Preservation of the Salton Sea


The Salton Sea is California’s largest lake covering 350 square miles. The lake is a terminal lake with no outflows and its salinity is 50 percent greater than that of the ocean. It was created by an engineering mistake when Colorado River floodwater breached an irrigation canal in 1905. Irrigation runoff from the Imperial and Coachella valleys and local rivers maintains the Salton Sea. Although the lake was created by accident, it is an essential habitat for a variety of species from fish to migratory birds.

The QSA Agreement

In 2003, California and three of its water districts, Imperial Irrigation District (“IID”), Coachella Valley Water District (“CVWD”), and San Diego County Water Authority (“SDCWA”) signed the Quantification Settlement Agreement (“QSA”). The primary purpose of the agreement was to ensure that California did not withdraw more than 4.4 million acre-feet from the Colorado River. In order to meet growing residential needs for water, IID agreed to transfer water from Imperial Valley farms to CVWD and SDCWA. Every year, IID agreed to send an additional 100,000 acre-feet of conserved water to CVWD and 200,000 acre-feet of conserved water to SDCWA. This makes the QSA “the largest ever farm-to-city water transfer in U.S. history.”

However, in order to transfer the additional conserved water to CVWD and SDWCA, California and the water districts knew that runoff from the Imperial Valley farms would decrease and threaten the Salton Sea which relies on the agricultural runoff to maintain its water levels. Because the Salton Sea is a saline terminal lake, the reduction of inflows not only causes the water levels of the lake to decrease, but also increases the salinity. Further, by reducing the inflows to the Salton Sea, the QSA poses a threat to the natural habitat of many species relying on the Salton Sea to survive.

To mitigate the harm to the Salton Sea caused by reducing farmland runoff, the QSA imposed water conservation measures on both IID and the state of California. First, the QSA agreement required IID to provide mitigation flows to the Salton Sea for 15 years after the agreement. After 2017, the QSA relieves IID’s duty to supply the Salton Sea because of increasing amounts of water sent to fulfill residential needs in CVWD and SDWCA. Once IID ceases sending mitigation water to the lake, the Salton Seas water levels will decline dramatically. The QSA also requires California to develop a plan by 2018 to maintain the Salton Seas water levels and minimize the harm caused by ceasing the mitigation water flows from IID.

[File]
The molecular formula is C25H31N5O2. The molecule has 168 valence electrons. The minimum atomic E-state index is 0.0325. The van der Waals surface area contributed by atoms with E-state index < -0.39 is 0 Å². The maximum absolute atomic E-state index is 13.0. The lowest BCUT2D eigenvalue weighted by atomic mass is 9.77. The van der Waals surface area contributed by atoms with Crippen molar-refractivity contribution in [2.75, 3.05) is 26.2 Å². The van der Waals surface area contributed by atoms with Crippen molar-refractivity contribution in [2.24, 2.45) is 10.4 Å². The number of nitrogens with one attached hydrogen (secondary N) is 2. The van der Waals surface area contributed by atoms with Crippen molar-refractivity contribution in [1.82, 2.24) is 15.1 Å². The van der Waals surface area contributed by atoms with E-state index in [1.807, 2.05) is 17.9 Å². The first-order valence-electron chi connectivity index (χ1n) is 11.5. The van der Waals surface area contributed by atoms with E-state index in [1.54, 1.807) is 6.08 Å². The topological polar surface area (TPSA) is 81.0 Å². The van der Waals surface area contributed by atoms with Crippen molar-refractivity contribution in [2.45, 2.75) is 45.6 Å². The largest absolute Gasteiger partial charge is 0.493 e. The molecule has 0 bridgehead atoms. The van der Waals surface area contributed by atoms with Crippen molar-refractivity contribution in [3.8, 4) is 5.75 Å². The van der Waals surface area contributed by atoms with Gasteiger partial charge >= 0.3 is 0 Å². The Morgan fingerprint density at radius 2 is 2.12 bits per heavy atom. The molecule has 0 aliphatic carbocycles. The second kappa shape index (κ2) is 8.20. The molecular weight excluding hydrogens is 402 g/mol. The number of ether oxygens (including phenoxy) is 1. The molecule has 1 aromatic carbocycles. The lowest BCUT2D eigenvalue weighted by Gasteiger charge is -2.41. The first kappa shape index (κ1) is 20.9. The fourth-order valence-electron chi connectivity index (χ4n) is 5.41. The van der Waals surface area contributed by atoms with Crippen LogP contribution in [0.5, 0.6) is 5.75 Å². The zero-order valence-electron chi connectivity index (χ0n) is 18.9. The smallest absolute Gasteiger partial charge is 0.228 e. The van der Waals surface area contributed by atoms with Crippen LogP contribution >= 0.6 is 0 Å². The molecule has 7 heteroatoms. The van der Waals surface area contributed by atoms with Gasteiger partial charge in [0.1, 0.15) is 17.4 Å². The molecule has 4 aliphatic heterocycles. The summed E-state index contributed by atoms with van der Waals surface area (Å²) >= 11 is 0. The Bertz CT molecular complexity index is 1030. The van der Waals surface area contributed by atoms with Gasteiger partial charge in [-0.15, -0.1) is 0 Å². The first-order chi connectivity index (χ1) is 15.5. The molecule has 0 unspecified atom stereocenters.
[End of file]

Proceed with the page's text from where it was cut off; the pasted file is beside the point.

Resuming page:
Threats Caused By Reducing Flows to the Salton Sea

The declining water levels of the Salton Sea pose a threat to animals and humans alike. More than 400 species of birds rely on the Salton Sea to survive. The Salton Sea also provides an essential stop for many migratory birds.

Further, as the Salton banks continue to recede, more than 100,000 acres of lakebed will be exposed to the California air. Silt, fine-grain soil, and salt particles from the lake create toxic dust which degrades the air quality and exacerbates respiratory problems in humans. The asthma rates for children in the areas surrounding the Salton Sea are the highest in the State of California.

Finally, the Salton Sea creates a favorable climate, which allows farmers to grow certain crops in the winter. These crops account for almost 80 percent of the winter crops grown in the United States.

Plans to Mitigate the Harm Caused by Decreasing Water Levels

In 2007, California developed a plan that would cost over $8 billion to implement, but the State has little hope of raising more than $82 million by 2047, which would be too late. As of 2015, it is still unclear as to whether California has a definitive plan to preserve the water levels of the Salton Sea. However, “the Oakland-based Pacific Institute projected that without action to address the Salton Sea’s deterioration, the long-term social and economic costs . . . could range between $29 billion and $70 billion over the next 30 years.”

Because it seems like California will be unable to implement a plan by itself, the IID and other groups are drafting their own plans to preserve the Salton Sea on a smaller scale. The IID is currently working on the Salton Sea Restoration and Renewable Energy Initiative. Under this initiative, the Salton Lake will decrease to two-thirds its current size and on the dried out shores, IID will build geothermal plants. The purpose of the initiative is to produce renewable geothermal energy using the exposed portions of the lakebed. Further, by developing on the exposed portions of the lakebed, emissions of dust particles into the air will be mitigated. IID aims to produce enough energy through the project to power more than one million homes.

California has yet to approve IID’s plan for the Salton Sea. However, time is running out for the Salton Sea with under three years before IID ceases mitigating water flows.

The title image features pelicans enjoying the Salton Sea and is licensed under the Creative Commons Attribution 2.5 Generic License. The owner of this image does not endorse this blog.


Background Information on the Salton Sea, Cal. Dep’t of Fish & Wildlife, (last visited Feb. 16, 2015).

Felicity Barringer, Preserving an Accident, the Salton Sea in California, for the Good of Nature, N.Y. Times (Nov. 10, 2014),

Ian James, IID Presses State to Live up to Salton Sea Commitment, Desert Sun (Jan. 21, 2015),

Quantification Settlement Agreement, Water Educ. Found., (last visited Feb. 16, 2015).

Restoring the Salton Sea, Salton Sea Restoration & Renewable Energy Initiative, (last visited Feb. 16, 2015).

Ker Than, Can California Farmers Save Water and the Dying Salton Sea?, Nat’l Geographic (Feb. 18, 2014),